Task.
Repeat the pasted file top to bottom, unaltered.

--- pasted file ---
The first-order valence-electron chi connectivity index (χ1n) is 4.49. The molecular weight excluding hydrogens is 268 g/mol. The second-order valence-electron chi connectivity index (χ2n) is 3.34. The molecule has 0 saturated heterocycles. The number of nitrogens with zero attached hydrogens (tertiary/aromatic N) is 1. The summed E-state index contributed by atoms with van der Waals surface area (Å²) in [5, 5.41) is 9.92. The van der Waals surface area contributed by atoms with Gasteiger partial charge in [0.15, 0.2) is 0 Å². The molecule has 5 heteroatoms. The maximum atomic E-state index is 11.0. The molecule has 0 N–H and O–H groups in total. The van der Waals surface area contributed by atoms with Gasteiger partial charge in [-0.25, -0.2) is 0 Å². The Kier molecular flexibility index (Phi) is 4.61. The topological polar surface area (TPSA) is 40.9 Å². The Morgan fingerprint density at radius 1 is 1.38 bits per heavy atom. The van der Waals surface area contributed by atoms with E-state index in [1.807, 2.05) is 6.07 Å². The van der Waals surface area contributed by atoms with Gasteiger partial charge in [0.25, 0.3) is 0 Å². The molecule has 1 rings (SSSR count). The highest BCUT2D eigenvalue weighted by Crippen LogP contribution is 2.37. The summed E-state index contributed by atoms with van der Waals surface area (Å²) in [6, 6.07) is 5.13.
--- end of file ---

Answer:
The first-order valence-electron chi connectivity index (χ1n) is 4.49. The molecular weight excluding hydrogens is 268 g/mol. The second-order valence-electron chi connectivity index (χ2n) is 3.34. The molecule has 0 saturated heterocycles. The number of nitrogens with zero attached hydrogens (tertiary/aromatic N) is 1. The summed E-state index contributed by atoms with van der Waals surface area (Å²) in [5, 5.41) is 9.92. The van der Waals surface area contributed by atoms with Gasteiger partial charge in [0.15, 0.2) is 0 Å². The molecule has 5 heteroatoms. The maximum atomic E-state index is 11.0. The molecule has 0 N–H and O–H groups in total. The van der Waals surface area contributed by atoms with Gasteiger partial charge in [-0.25, -0.2) is 0 Å². The Kier molecular flexibility index (Phi) is 4.61. The topological polar surface area (TPSA) is 40.9 Å². The Morgan fingerprint density at radius 1 is 1.38 bits per heavy atom. The van der Waals surface area contributed by atoms with E-state index in [1.807, 2.05) is 6.07 Å². The van der Waals surface area contributed by atoms with Gasteiger partial charge in [0.25, 0.3) is 0 Å². The molecule has 1 rings (SSSR count). The highest BCUT2D eigenvalue weighted by Crippen LogP contribution is 2.37. The summed E-state index contributed by atoms with van der Waals surface area (Å²) in [6, 6.07) is 5.13.